Even as your sensitivity starts to fade, overly hot or cold drinks are likely to cause pain. If you can, try opting for room-temperature drinks to avoid flares of discomfort.
Because dentin contains nerve endings, these extreme temperatures will aggravate your teeth. The more irritation you cause, the longer it will take for the sensitivity to die down.
Keep Taking Medicine And Using ACP Gel
If the pain is persisting for a few days, you can continue to take medication and apply your ACP gel. Both of these will provide relief while your teeth return to normal.
The ACP gel is particularly effective because it helps the teeth to remineralize. This process of repairing the damage can help lessen pain and bolster your tooth enamel against further damage.
If you are still experiencing sensitivity a few days after whitening, make sure to speak with your dentist about what could be causing it. In some cases, there may be underlying issues that need to be addressed for you to fully recover from your treatment.
If you’re still wondering about how whitening will affect your teeth sensitivity, we’ve got your back. Here are a few common questions about the pain after whitening.
Is It Normal For Teeth To Hurt After Whitening?
Yes, it’s very common for teeth to be overly sensitive and hurt after a whitening treatment. However, this pain is temporary and should fade after a few days.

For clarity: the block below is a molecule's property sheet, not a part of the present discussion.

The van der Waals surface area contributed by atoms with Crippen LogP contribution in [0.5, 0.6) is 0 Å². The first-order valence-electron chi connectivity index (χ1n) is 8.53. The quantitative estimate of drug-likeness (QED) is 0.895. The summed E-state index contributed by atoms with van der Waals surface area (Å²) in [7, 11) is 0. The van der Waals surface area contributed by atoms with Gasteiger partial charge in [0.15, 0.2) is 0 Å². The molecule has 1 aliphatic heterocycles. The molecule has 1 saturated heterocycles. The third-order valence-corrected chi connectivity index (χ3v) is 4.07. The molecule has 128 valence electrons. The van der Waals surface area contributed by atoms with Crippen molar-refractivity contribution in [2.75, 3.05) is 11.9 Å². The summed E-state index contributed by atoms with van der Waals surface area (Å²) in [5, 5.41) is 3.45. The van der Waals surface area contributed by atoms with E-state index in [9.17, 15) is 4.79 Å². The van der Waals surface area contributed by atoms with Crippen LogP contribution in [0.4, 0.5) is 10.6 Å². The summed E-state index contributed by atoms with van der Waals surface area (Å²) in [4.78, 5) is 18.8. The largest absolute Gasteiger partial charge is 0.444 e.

If the pain persists for more than a few days, you should visit your dentist and get a professional opinion. He or she will be able to identify any underlying issues that might be causing the sensitivity.
How Long Will My Teeth Hurt After Whitening?
People usually experience pain and sensitivity for a few days after a whiting procedure. However, depending on your situation, it may last several months.
It is important to remember that pain and discomfort are normal after whitening, but if it’s severe or lasts for more than a few days, you should consult your dentist.
Should I Stop Teeth Whitening If It Hurts?
If the pain is unbearable, you should avoid any further treatments until you can visit your dentist. However, if the discomfort is only mild and tolerable, it’s okay to continue with the treatment as long as you don’t overdo it.
In the majority of cases, a few days of rest are all your teeth need to return to whitening. You will still be able to achieve the same results, but listening to your body will get you that shiny smile without any lasting damage.
It is important to remember that teeth whitening can cause serious problems if done too often or incorrectly. If in doubt, speak to your dentist about what kind of whitening process is right for you.
The Bottom Line
If you’re experiencing sensitivity and pain after a tooth whitening procedure, don’t fret. It’s only temporary and should clear up within a few days.
This kind of pain is common, but with a little bit of foresight, you can stop teeth sensitivity with ease. No one should miss out on the benefits of white teeth because of fear of pain.